When using trunk-based development, the main branch should always be ready to be deployed to production. This can, however, be a problem when you’re working on a feature that is technically ready, but not from a business perspective. Or it might be that parts of the feature are ready, but they should be released simultaneously. To solve this, you can use feature toggles (also known as feature flags), a technique to hide, disable, or enable functionality by encapsulating its code within a conditional statement.

Build and Deliver

After merging your pull request, the build pipeline will trigger once again but now also include the steps to package the software and store the artifact (e.g. in a package feed, Docker registry, or within the pipeline, ready to be used for the next stage).

The version number of your code should automatically be increased and registered within your code so that when your application runs in production, the monitoring software knows exactly what build version is used.


The deployment step distinguishes between continuous delivery and continuous deployment. With continuous delivery, the release of the software is gated, as a manual approval step is necessary. This might be because manual verification is necessary due to limitations with using automated tests. Having sufficient code coverage using automated tests sometimes involves large investments, while a person to perform manual tests might be readily available. This can seem like an easy choice, but my advice is to always strive for automation when possible. In the long run, this pays off, as risks are minimized (scripts are much better at performing repeatable tasks than humans), it creates opportunities to increase release frequency, and it decreases lead time in the release process.

When you have sufficient code coverage using automated tests, you can think of implementing continuous deployment. Your software will then be automatically released to production without manual interference. Canary releases (referring to the canaries that miners used to take into mines to warn them of toxic gasses) can help you detect issues with the release. You can direct a limited amount of traffic (e.g. 5%) to the new version, monitor the logs, and when exception rates don’t increase, gradually direct all other traffic to the new version until all users have been reached. At this point, the old version can be taken offline.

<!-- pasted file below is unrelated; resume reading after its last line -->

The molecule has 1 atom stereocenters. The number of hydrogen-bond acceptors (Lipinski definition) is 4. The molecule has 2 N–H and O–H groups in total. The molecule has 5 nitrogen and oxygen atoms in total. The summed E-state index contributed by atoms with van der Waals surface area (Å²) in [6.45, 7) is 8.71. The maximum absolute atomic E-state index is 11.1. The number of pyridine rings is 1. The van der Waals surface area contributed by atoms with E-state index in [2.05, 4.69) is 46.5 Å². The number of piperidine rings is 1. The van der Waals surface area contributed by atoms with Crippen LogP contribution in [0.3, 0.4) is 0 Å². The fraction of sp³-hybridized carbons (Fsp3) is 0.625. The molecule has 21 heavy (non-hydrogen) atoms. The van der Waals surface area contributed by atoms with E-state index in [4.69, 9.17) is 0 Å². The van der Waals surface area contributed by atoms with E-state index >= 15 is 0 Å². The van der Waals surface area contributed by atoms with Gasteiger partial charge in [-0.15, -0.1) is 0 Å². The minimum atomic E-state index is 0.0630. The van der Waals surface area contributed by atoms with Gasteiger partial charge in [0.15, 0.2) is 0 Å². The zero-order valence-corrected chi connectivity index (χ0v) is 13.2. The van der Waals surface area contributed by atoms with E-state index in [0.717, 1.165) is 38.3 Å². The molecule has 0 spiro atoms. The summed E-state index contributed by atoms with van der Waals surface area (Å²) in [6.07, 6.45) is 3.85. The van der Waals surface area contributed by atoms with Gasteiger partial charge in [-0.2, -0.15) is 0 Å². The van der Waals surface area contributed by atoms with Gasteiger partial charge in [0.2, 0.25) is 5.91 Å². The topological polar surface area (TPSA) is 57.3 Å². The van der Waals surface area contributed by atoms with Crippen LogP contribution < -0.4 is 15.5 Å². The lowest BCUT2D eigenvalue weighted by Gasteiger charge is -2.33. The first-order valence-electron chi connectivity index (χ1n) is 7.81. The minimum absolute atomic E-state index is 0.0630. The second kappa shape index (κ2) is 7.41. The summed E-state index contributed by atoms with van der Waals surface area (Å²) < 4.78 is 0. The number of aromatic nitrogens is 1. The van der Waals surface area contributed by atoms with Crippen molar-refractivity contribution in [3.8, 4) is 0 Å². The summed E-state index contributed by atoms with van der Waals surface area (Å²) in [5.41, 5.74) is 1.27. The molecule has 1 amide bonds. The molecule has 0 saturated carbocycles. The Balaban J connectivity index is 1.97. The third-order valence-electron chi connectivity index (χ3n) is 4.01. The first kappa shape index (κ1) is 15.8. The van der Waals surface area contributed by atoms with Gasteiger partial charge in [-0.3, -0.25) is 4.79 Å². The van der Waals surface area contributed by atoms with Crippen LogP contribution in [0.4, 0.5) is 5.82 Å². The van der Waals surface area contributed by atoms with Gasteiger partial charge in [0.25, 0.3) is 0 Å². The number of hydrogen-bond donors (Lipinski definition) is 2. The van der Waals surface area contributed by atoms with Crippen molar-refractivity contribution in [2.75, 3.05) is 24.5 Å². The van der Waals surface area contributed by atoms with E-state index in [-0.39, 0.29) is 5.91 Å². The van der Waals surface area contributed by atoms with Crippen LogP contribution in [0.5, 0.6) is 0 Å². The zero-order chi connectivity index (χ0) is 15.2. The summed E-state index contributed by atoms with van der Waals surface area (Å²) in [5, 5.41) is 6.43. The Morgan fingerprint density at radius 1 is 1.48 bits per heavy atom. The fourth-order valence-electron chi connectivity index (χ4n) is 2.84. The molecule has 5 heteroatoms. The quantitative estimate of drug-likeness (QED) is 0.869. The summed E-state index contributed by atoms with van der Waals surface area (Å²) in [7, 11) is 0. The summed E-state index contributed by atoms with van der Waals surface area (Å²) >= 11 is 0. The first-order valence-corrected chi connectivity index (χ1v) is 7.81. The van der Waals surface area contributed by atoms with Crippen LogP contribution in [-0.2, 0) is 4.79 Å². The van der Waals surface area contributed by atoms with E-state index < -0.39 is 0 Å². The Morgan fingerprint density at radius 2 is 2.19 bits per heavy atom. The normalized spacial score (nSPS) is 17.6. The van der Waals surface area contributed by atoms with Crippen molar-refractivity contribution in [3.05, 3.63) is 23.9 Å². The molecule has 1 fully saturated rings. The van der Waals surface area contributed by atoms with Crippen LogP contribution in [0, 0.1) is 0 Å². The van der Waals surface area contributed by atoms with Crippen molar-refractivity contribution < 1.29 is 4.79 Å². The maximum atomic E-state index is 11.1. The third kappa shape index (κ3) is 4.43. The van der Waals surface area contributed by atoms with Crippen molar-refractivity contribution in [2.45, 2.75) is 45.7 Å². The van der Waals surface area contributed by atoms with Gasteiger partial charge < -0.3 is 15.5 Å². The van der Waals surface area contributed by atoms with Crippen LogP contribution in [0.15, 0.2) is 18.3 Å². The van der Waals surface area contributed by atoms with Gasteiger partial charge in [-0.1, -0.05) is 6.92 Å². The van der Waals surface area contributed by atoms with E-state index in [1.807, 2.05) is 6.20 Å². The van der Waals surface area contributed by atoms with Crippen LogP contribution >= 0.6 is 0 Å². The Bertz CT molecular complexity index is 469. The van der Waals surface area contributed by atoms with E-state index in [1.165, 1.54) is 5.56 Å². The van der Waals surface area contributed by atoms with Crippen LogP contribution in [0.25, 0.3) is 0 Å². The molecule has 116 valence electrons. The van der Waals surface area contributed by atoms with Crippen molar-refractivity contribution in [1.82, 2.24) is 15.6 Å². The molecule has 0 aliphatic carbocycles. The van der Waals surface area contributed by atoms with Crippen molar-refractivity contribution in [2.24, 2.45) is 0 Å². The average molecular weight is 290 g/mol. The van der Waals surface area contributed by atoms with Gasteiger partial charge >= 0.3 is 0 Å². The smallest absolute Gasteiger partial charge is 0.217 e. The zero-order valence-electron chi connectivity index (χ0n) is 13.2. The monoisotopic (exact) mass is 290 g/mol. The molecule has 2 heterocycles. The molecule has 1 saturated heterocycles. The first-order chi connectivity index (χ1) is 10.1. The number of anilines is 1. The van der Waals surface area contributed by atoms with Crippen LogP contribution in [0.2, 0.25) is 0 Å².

As mentioned before, feature toggles are essential when using continuous deployment. Another good addition to your CI/CD toolset is dark launching, a process of releasing functionality to a subset of your users. This gives you real user feedback, lets you test for bugs, and monitor performance before the functionality is released to all of your users. Tools such as LaunchDarkly, ConfigCat, and Flagsmith can help you manage and integrate this pattern.

Prerequisites to Make CI/CD a Success

Having a CI/CD workflow doesn’t guarantee success, but it does help to increase quality and efficiency and to decrease lead time to generate business value. As a summary to help you get started on your journey to CI/CD, you can use the following checklist:

  • Use build pipelines created in code.
  • Use a git model that fits CI/CD (e.g. trunk-based development). Use short-lived branches and often update with the main branch.
  • Enforce quality with a strict pull request and release workflow. Have at least one external reviewer. Automate code quality checks, such as test coverage, complexity, reliability, technical debt, etc. Automate code formatting checks and automate security checks on dependencies, OWASP vulnerabilities, etc.
  • Optimize build pipeline time. Pick the right test for the job, such as unit tests, integration tests, visual regression tests, or performance tests. When integration tests take too long, investigate options to run them nightly. Also, use parallel execution whenever possible.
  • Use feature toggles and optionally dark launching.
  • Focus on monitoring and logging.

Some examples of CI/CD tools to get you started are Azure DevOps, Jenkins, Travis CI, CircleCI, AppVeyor, and GitHub Actions.

And remember:

  • Automate everything (but only as far as reasonably possible).
  • Continuous deployment is not for all teams. Continuous delivery can be the next best thing, depending on your team, product, organization, and environment.

Remco Rakers

Engineer, team lead, software developer. Finding simple solutions for difficult problems. Things that interest me are React, .NET, Docker, DevOps, CI/CD and agile development. When I'm not behind a computer I like to go rock climbing and running.